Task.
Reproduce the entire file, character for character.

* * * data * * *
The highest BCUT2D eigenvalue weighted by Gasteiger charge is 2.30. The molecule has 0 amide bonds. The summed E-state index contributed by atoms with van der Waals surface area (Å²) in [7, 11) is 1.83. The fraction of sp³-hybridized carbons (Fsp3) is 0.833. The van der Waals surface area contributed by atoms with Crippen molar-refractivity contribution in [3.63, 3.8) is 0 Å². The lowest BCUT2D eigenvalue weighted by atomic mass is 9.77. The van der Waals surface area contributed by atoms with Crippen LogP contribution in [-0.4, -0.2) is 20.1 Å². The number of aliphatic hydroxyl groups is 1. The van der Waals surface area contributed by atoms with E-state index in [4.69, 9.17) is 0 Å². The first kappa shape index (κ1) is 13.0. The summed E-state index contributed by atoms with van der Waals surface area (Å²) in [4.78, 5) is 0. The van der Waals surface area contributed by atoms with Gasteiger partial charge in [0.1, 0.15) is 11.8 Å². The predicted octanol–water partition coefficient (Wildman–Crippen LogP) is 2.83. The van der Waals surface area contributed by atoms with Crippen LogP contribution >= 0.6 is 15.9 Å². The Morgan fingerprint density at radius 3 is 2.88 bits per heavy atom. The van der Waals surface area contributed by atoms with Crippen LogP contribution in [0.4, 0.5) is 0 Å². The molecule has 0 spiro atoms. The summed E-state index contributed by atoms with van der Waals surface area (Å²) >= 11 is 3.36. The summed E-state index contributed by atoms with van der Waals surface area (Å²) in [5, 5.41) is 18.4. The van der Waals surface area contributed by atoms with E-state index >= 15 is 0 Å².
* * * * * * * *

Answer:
The highest BCUT2D eigenvalue weighted by Gasteiger charge is 2.30. The molecule has 0 amide bonds. The summed E-state index contributed by atoms with van der Waals surface area (Å²) in [7, 11) is 1.83. The fraction of sp³-hybridized carbons (Fsp3) is 0.833. The van der Waals surface area contributed by atoms with Crippen molar-refractivity contribution in [3.63, 3.8) is 0 Å². The lowest BCUT2D eigenvalue weighted by atomic mass is 9.77. The van der Waals surface area contributed by atoms with Crippen LogP contribution in [-0.4, -0.2) is 20.1 Å². The number of aliphatic hydroxyl groups is 1. The van der Waals surface area contributed by atoms with E-state index in [4.69, 9.17) is 0 Å². The first kappa shape index (κ1) is 13.0. The summed E-state index contributed by atoms with van der Waals surface area (Å²) in [4.78, 5) is 0. The van der Waals surface area contributed by atoms with Gasteiger partial charge in [0.1, 0.15) is 11.8 Å². The predicted octanol–water partition coefficient (Wildman–Crippen LogP) is 2.83. The van der Waals surface area contributed by atoms with Crippen LogP contribution >= 0.6 is 15.9 Å². The Morgan fingerprint density at radius 3 is 2.88 bits per heavy atom. The van der Waals surface area contributed by atoms with Crippen LogP contribution in [0.4, 0.5) is 0 Å². The molecule has 0 spiro atoms. The summed E-state index contributed by atoms with van der Waals surface area (Å²) >= 11 is 3.36. The summed E-state index contributed by atoms with van der Waals surface area (Å²) in [5, 5.41) is 18.4. The van der Waals surface area contributed by atoms with E-state index >= 15 is 0 Å².